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Plant β-diversity in fragmented rain forests: Testing floristic homogenization and differentiation hypotheses
Melo, F P L
Santos, B A
Chazdon, Robin L
Land-use change is the main driver of global biodiversity loss, but its relative impact on species turnover (β-diversity) across multiple spatial scales remains unclear. Plant communities in fragmented rain forests can undergo declines (floristic homogenization) or increases (floristic differentiation) in β-diversity. We tested these alternative hypotheses analysing a large vegetation data base from a hierarchically nested sampling design (450 plots in 45 forest patches in 3 landscapes with different deforestation levels) at Los Tuxtlas rain forest, Mexico. Differences in β-diversity across spatial scales (i.e. among plots, among patches, and among landscapes) were analysed using multiplicative diversity decompositions of Hill numbers. Plant β-diversity among plots within forest patches decreased in landscapes with higher deforestation levels, leading to floristic homogenization within patches. This homogenization process can be explained by the loss of rare and shade-tolerant plant species, and the recruitment and dominance of disturbance-adapted species, and can limit the accumulation of species (γ-diversity) in landscapes with higher deforestation. Nevertheless, the landscape with the highest deforestation level showed the highest floristic differentiation among patches. This landscape showed the greatest isolation distances between patches; a landscape spatial pattern that can limit the interchange of seeds (and species) between patches. Because the study patches are undergoing secondary succession following disturbances (e.g. logging, edge effects), different disturbance regimes and increased distance among patches could lead to higher β-diversity. Synthesis. These findings indicate that patterns of floristic homogenization and differentiation depend on the landscape configuration and on the spatial scale of analysis. At the landscape scale, our results suggest that, in accordance with non-equilibrium dynamics and the landscape-divergence hypothesis, patches located in landscapes with different forest cover and different connectivity can experience contrasting successional pathways due to increasing levels of compositional differentiation between patches. These novel findings add further uncertainties to the maintenance of biodiversity in severely deforested tropical landscapes and have key ecological implications for biodiversity conservation planning. © 2013 British Ecological Society.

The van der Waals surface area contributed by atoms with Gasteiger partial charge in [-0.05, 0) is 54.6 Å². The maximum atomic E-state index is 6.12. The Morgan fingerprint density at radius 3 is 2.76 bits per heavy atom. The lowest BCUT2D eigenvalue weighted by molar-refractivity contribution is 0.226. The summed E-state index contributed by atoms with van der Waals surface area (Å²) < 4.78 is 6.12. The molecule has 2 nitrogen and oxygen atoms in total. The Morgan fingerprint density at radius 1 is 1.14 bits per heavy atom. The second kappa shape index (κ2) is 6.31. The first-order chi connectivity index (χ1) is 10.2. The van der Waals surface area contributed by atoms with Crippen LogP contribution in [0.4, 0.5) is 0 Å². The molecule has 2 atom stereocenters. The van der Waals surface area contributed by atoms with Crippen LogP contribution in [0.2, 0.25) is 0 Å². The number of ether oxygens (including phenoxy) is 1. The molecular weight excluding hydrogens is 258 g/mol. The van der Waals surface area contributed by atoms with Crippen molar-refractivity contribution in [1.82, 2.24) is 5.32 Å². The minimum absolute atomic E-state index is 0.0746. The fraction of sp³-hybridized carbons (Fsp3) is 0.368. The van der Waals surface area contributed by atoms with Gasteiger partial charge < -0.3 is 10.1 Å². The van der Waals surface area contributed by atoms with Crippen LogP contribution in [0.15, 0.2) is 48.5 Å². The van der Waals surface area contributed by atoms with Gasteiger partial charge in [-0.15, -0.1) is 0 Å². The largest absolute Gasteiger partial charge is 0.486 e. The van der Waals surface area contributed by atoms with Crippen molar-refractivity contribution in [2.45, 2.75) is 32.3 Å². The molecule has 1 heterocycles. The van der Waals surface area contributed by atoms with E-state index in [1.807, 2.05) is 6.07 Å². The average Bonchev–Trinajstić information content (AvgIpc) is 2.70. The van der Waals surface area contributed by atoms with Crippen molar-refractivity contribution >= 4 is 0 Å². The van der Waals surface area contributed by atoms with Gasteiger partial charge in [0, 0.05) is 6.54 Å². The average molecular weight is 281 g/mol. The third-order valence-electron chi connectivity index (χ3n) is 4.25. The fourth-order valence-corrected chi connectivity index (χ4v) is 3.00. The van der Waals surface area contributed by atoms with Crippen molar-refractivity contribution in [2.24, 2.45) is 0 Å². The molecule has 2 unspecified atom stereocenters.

Journal of Ecology / Vol. 101, No. 6, pp.1449-1458
Wiley-Blackwell Publishing Ltd.
FoR 05 (Environmental Sciences)
FoR 06 (Biological Sciences)
FoR 07 (Agricultural and Veterinary Sciences)
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